Blockchain’s Future in Fashion

From their supply chains to their manufacturer lists, it used to be that companies never disclosed what goes onbehind closed doors. But in the wake of ethical issues and consumers’ wallet activism, the tides of the fashion industry, which undeniably has an image issue, are rapidly shifting.

Thankfully, the red alerts haven’t gone completely unnoticed. Popular brands like Patagonia and Everlane are leading the path towards full supply chain transparency. These are all important steps on a micro level, but significant change on a mass scale requires more than individual action — it needs a fundamental shift in the way things are done in the industry.

The silver lining, however, is we now have new innovations like blockchain technology, which can help address institutional problems on a global scale. As the blockchain continues to advance along with other technologies like Artificial Intelligence (AI) and machine learning, the fashion industry is set for a dramatic pivot.

What is blockchain, and how is it relevant to fashion?
Blockchain technology might sound intimidating, but it is simply a decentralised accounting tool that can process and log data at rapid speed and secure immutability. It has since disrupted many industries — from healthcare and agriculture, to education and entertainment. By removing the chance for human error and fraud risk, it can give the supply, production, and distribution chains a much-needed upgrade and help lessen the wasting of resources.

Thus, supply chain management gets the biggest slice of the blockchain pie. It is one of the most promising application for fashion brands, who can use it to bolster the tedious task of inventory management. But while the concept of tracking technology isn’t exactly cutting-edge, what this means is that there will always be an indisputable copy of the order, stored in the ledger. It cannot be changed, destroyed, or altered in any way because of the blockchain. Therefore, blockchain is also the ideal technology to provide consumer facing insight into the fashion supply chains and to (re)gain the trust of consumers by allowing them to see where their purchases exactly come from. For instance, the following example of a blockchaincompany assisting labels with their unique smart labelling system clearly demonstrates this.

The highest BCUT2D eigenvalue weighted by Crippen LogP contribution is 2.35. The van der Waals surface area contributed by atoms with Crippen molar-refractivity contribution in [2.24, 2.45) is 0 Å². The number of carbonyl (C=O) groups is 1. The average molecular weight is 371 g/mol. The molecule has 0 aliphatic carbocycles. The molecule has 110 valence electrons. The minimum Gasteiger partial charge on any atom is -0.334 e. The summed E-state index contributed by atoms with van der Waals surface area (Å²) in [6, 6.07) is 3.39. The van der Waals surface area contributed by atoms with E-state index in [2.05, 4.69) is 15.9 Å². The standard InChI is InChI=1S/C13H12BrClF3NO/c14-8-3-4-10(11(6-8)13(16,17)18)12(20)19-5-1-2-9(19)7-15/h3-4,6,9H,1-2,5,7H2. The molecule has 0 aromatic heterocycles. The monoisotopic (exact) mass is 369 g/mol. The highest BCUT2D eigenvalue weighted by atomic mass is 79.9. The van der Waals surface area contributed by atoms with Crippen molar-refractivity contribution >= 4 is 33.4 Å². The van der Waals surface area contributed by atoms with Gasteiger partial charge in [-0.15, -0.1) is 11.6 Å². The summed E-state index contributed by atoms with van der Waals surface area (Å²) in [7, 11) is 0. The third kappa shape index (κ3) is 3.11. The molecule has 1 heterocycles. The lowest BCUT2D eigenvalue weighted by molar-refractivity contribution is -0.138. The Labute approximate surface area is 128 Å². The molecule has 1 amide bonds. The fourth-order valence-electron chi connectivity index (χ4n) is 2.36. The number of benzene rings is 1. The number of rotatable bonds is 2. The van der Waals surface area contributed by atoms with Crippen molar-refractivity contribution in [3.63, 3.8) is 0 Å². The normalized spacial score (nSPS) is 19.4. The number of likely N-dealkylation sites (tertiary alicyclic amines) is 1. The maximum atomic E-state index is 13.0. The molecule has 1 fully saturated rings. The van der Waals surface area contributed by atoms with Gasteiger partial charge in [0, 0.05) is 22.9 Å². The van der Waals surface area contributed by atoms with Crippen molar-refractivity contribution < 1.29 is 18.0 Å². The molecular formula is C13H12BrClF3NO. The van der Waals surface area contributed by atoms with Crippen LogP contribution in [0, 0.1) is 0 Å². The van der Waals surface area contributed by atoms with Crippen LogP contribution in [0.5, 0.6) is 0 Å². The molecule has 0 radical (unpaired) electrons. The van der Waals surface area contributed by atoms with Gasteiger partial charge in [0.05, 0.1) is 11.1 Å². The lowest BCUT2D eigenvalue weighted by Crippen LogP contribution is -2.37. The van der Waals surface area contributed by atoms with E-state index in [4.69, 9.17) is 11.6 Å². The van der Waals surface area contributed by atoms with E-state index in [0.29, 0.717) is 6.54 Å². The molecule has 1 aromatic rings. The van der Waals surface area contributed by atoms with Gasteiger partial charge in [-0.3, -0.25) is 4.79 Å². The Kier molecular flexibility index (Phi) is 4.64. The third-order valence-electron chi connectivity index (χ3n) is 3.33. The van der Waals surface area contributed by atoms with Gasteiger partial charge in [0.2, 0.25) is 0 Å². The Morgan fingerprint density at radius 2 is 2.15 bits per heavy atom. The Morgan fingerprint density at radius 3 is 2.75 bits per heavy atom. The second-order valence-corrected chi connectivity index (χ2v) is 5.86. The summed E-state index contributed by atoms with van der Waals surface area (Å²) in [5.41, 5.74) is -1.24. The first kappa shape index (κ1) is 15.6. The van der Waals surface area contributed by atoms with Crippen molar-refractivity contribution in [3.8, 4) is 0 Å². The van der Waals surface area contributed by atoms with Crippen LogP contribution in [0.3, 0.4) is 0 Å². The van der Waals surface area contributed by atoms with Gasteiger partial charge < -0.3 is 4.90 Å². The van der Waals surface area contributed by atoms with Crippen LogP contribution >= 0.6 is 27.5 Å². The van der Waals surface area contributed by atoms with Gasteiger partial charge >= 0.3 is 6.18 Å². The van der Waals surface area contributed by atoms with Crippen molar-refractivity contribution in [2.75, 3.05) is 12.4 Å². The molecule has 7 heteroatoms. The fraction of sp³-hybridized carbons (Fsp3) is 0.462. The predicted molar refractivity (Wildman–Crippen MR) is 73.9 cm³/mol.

The technology also stands to address longstanding issues of counterfeitproducts and brands, which rob the industry millions of dollars. Blockchain technologycanhelp owners and retailers easily verify product authenticity. Itworks by creating a digital trace of physical items and binding them with areal-life transaction. Similarly, blockchain can also help with intellectualproperty rights protection through smart contracts.

The long road ahead
Undoubtedly, blockchain holds plenty of promise.  Heinz Zeller of Hugo Boss spoke about the subject and his company’s role in it at the 34th IAF World Fashion Convention in Maastricht last October. Together with other companies, they are attempting to harness the blockchain to enable transparency, achieve better buyer-supplier collaboration, and turn the future of sourcing on its head.

However, blockchain has a long way to go in terms of mainstream adoption. Fortune reports that regulatory agencies have yet to catch up to the evolving system, while many are unable to reach a common ground on blockchain’s place in the future of the international commercial ecosystem. This is crucial if blockchain has any hope of getting the wheels turning on a mass scale andbecoming the next new global standard.

Article exclusive for IAF by Jennifer Birch